In this article we are going to talk about the utility token. The following two topics will be covered: What types of cryptocurrencies are there and how do they differ from each other?
What are utility tokens?
Utility tokens can be used to access or pay for a product or service of a particular crypto project. The tokens have a specific use-case within the ecosystem of the blockchain project. These types of tokens are therefore also often called User Tokens’. The majority of the utility tokens in the current market are ERC-20 tokens and thus developed on the Ethereum blockchain.
A utility token is therefore originally not intended to serve as an investment, as these types of tokens are focused on the token functionalities of the respective blockchain project. Nevertheless, there are a lot of cryptocurrency investors who only buy utility tokens for a profit. Quite understandable too, since the majority of the current token market is utility tokens and many utility tokens have surged in price.
Characteristics of utility tokens
As a token creator, you enjoy several advantages the moment you create a utility token. For example, you do not have to comply with certain laws that do apply to other types of tokens. These laws and regulations do not apply to utility tokens, because by their nature they are not designed as investments. In addition to not having to comply with various laws and regulations, utility tokens have some other characteristics, namely the following:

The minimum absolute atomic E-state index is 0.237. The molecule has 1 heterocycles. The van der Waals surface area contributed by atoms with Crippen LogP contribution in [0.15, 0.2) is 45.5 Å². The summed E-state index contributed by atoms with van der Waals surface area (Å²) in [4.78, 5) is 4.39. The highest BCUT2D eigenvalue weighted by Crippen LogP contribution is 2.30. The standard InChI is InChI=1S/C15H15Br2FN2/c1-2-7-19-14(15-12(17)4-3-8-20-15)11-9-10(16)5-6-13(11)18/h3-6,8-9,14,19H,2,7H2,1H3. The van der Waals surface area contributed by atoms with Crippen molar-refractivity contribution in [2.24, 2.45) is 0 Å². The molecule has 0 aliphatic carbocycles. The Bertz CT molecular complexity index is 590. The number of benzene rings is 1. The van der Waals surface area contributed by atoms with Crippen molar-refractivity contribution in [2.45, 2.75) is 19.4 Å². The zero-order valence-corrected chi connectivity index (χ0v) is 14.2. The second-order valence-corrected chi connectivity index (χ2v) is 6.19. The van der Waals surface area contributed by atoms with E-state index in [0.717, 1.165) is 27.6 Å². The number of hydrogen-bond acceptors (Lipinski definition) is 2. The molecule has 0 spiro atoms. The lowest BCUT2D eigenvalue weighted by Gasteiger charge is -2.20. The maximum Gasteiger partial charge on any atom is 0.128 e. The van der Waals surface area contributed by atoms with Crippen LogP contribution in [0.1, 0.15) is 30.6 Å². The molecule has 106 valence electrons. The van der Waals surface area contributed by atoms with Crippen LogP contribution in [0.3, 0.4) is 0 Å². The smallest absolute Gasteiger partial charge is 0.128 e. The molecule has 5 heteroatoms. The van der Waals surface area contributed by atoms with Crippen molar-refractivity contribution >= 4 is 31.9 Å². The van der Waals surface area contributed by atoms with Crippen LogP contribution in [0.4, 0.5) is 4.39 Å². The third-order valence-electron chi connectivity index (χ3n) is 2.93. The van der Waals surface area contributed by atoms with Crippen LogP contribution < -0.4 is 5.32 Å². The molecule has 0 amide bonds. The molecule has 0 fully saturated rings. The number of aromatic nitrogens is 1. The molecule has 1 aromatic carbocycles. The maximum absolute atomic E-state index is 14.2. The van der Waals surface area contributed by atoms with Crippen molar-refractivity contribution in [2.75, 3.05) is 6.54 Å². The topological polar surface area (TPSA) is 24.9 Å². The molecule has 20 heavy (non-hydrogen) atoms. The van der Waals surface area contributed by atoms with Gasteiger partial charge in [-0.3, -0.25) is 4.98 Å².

- Utility tokens operate on an existing blockchain that smart contracts are developed on, such as the Ethereum Network.
- Each token has its own functionality and in most cases can only be used within one specific blockchain project.
- They allow for digital trading.
- They have more functions than just a means of payment. For example, they are also used as proof of a product or a share.
However, there are also many utility tokens that did not turn out as planned. Below are some examples of issues that utility token investors have encountered:
- The tokens have no real ‘use-case’ because the idea was not feasible in practice.
- The utility tokens are not adopted by the target group, which means that the tokens are not used, or are used infrequently.
- The owners of the tokens have no control, so the founding team can make their own decisions about the functionalities and future of the tokens.
- The tokens are not liquid, meaning they are barely tradable. This is generally bad for the value of the tokens.
ETH is a good example of a utility token. Built on the Ethereum blockchain, ETH is the utility token used to cover transaction fees and manage smart contracts. Uniswap (UNI) is another example of a utility token. Uniswap is a decentralized exchange built upon the Ethereum Network. UNI is used as a governance token within the platform by its users. A third example of a utility token is Sirin Labs Token (SRN). SRN token is thus developed to allow investors in Sirin Labs to make use of SRN by paying with it for products and services offered by Sirin Labs. The best-known product of Sirin Labs is ‘Finney’. ‘Finney’ is a smartphone designed specifically for cryptocurrency users.